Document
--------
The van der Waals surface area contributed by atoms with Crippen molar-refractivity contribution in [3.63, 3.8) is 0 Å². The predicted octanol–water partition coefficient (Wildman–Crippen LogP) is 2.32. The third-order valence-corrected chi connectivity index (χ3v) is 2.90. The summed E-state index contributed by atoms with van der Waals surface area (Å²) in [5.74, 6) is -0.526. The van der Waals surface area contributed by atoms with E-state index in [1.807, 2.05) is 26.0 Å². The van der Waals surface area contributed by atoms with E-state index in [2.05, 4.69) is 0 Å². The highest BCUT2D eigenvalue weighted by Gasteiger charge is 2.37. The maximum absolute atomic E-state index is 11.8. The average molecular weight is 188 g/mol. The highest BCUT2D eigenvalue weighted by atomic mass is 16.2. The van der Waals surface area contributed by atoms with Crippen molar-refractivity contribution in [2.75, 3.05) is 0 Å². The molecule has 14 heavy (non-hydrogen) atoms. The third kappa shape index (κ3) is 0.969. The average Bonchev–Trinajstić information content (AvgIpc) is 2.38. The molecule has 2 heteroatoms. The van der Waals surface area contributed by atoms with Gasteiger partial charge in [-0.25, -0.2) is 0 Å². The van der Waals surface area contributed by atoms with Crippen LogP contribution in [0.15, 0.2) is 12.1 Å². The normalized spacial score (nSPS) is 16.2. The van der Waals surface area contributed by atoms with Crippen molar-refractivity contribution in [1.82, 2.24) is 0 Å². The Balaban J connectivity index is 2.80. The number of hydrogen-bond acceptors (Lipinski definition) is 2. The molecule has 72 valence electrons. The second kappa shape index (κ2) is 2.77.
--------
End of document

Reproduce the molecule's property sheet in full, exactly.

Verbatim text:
The van der Waals surface area contributed by atoms with Crippen molar-refractivity contribution in [3.63, 3.8) is 0 Å². The predicted octanol–water partition coefficient (Wildman–Crippen LogP) is 2.32. The third-order valence-corrected chi connectivity index (χ3v) is 2.90. The summed E-state index contributed by atoms with van der Waals surface area (Å²) in [5.74, 6) is -0.526. The van der Waals surface area contributed by atoms with E-state index in [1.807, 2.05) is 26.0 Å². The van der Waals surface area contributed by atoms with E-state index in [2.05, 4.69) is 0 Å². The highest BCUT2D eigenvalue weighted by Gasteiger charge is 2.37. The maximum absolute atomic E-state index is 11.8. The average molecular weight is 188 g/mol. The highest BCUT2D eigenvalue weighted by atomic mass is 16.2. The van der Waals surface area contributed by atoms with Crippen molar-refractivity contribution in [2.75, 3.05) is 0 Å². The molecule has 14 heavy (non-hydrogen) atoms. The third kappa shape index (κ3) is 0.969. The average Bonchev–Trinajstić information content (AvgIpc) is 2.38. The molecule has 2 heteroatoms. The van der Waals surface area contributed by atoms with Gasteiger partial charge in [-0.25, -0.2) is 0 Å². The van der Waals surface area contributed by atoms with Crippen LogP contribution in [0.15, 0.2) is 12.1 Å². The normalized spacial score (nSPS) is 16.2. The van der Waals surface area contributed by atoms with Crippen molar-refractivity contribution in [1.82, 2.24) is 0 Å². The Balaban J connectivity index is 2.80. The number of hydrogen-bond acceptors (Lipinski definition) is 2. The molecule has 72 valence electrons. The second kappa shape index (κ2) is 2.77.